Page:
Cocktail Overhaul: Prairie Fire

JL Studios

Shots! Shots! Shots! These are often the words that get the party started...and lead to countless bad decisions and lost memories. The trouble is that not all shots are created equal. Some go down as easy as pie while others burn and burn. The Prairie Fire shot is one of those dangerous shots, commonly constructed with cheap tequila enlivened by Tabasco sauce. But despite its fiery reputation, the Prairie Fire can be corralled into a balanced—and delicious—craft cocktail. Here's how.

Though its exact origin story is hazy, the Prairie Fire has murdering taste buds for a long time. Some say the drink originated in the 70s at a bar where patrons were forced to drink hot sauce alongside shots of liquor as punishment for losing bets. Since then a number of different variations have come about, all of them equally deadly.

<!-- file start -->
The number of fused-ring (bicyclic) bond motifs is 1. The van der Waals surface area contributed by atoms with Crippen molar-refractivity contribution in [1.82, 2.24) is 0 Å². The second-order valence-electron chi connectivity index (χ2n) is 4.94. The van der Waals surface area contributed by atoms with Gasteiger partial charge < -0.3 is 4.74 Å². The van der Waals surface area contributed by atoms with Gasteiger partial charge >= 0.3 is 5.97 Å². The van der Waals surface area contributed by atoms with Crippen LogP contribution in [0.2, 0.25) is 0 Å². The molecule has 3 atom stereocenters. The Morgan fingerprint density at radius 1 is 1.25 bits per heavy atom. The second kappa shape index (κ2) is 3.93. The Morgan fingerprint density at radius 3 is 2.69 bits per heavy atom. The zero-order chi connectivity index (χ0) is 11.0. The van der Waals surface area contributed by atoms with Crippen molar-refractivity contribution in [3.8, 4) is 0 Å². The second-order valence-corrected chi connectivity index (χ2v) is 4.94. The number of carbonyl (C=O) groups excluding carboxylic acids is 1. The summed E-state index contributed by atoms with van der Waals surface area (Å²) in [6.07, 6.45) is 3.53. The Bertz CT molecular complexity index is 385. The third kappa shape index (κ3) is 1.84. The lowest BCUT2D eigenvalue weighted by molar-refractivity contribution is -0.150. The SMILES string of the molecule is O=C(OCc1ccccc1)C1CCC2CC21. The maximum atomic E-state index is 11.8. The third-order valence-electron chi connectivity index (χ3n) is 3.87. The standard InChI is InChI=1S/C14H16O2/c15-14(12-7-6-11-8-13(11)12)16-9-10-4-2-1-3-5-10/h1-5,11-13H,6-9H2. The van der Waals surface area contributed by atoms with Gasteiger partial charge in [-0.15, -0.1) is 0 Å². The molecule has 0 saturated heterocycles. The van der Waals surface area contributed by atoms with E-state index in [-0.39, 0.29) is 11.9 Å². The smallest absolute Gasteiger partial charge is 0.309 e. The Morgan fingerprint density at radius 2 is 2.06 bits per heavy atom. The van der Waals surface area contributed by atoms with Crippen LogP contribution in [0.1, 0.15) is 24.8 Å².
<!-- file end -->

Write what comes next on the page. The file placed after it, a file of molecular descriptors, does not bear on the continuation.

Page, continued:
But fiery drinks can be delicious and even delicate. What if instead of tequila, we opted for pisco, a brandy made from grapes in Peru and Chile? (Both countries claim they're the birthplace of the spirit, but that's a debate for another time.) Pisco is often unaged, with a nice hint of floral flavor from the inclusion of aromatic grapes like muscat.

To further refine the drink, I made a Thai chili and pineapple syrup to use instead of Tabasco. It's sweet and spicy, rounding out the cocktail nicely—especially with a touch of tropical coconut liqueur. Can you shoot it? Sure...but you'll likely want to linger over each sip.

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